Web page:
Situations in our lives we see in relation to density.

Why should I calculate density or specific gravity?
(Courtesy of the Science Education Research Center Carlton University)

By definition, density is mass divided by volume. It’s a measure of total space or volume taken up by stuff or a mass. As an example a kilogram each of iron and cotton would weigh (mass) the same, but a kg of iron occupies very little space (volume) as compared to a kg of cotton. This is where density plays a major role.

Densities are critical for many uses. One of the most critical is that the density of a substance will determine if it will float on another. Less dense substances will float on (or rise through) more dense substances. Here are some examples of how this explains everyday occurrences:

• Have you wondered why hot air balloons rise? When the air is heated, it becomes less dense until the balloon's total density is less than that of the atmosphere; A hot air balloon is literally floating on the denser, colder air.

• Have you ever noticed in a lake or the ocean that water is warmer at the surface and colder at the bottom? This is because the warmer water is slightly less dense and, as a result floats on the denser, colder water

• Do you know why volcanoes erupt? The main reason that magma rises to the surface to erupt at volcanoes is because it is less dense than the rocks that surround it.

• A huge boat or ship weighs a lot, but it its density must be less than 1.0 g/cm³ because it is floating.

A ship floating on water is a great illustration of the difference between mass and density. A ship must have a density of less than 1.0 g/cm³ (the density of water), or it will sink. Ships have a large mass, because they are made of steel, but because they have a large volume, their density is less than 1.0 g/cm³. If enough mass is added to them such that their density goes above 1.0 g/cm³, they will sink.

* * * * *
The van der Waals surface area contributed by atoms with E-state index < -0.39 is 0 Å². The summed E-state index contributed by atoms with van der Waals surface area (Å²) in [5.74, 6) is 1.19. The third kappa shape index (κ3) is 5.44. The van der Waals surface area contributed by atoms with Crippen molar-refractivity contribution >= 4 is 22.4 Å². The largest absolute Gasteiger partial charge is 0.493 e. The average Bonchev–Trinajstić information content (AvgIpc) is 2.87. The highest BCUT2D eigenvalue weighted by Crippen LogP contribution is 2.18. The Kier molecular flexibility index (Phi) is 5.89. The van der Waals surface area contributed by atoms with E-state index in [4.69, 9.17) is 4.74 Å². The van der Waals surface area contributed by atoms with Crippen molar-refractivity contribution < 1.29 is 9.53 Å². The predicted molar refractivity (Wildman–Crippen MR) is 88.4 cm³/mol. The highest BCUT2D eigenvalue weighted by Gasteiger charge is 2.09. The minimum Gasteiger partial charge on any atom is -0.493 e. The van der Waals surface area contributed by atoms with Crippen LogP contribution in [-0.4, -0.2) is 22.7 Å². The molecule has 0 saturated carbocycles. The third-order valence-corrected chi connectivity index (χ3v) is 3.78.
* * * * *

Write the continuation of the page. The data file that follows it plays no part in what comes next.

Other examples would also include:

atmospheric gases – why CO from volcanoes stays close to the ground and poses a hazard.

boats and ships – because density and buoyancy are closely connected. Water (HO) has a density of 1.0g/cm³, a boat or ship fully loaded must have a density below 1.0g/cm³ or it will sink.

fluids – how liquids and/or gases interact.

geology – why continents (granite) as compared to the sea-floor (basalt)seem to float higher on the mantle.

moving or shipping items and freight – more dense objects will take more energy/fuel to move and will thus cost more to ship.

temperature – cooler stuff is more dense than hotter stuff because cooler stuff has its particles more closely packed together, hotter stuff has particles that spread apart.

viscosity – density directly affects how thick or thin a fluid is.

In the geosciences, density is used:

isostasy – determining how high continents will sit on the mantle.

plate tectonics – mechanisms that drive plate tectonics.

minerals – determining the name of a mineral through its density.

rocks – determining the name and composition of a rock by its density.

the hypsometric curve – examining the causes of elevation variation on earth.

oceanography – some ocean currents and ocean circulation is controlled by density.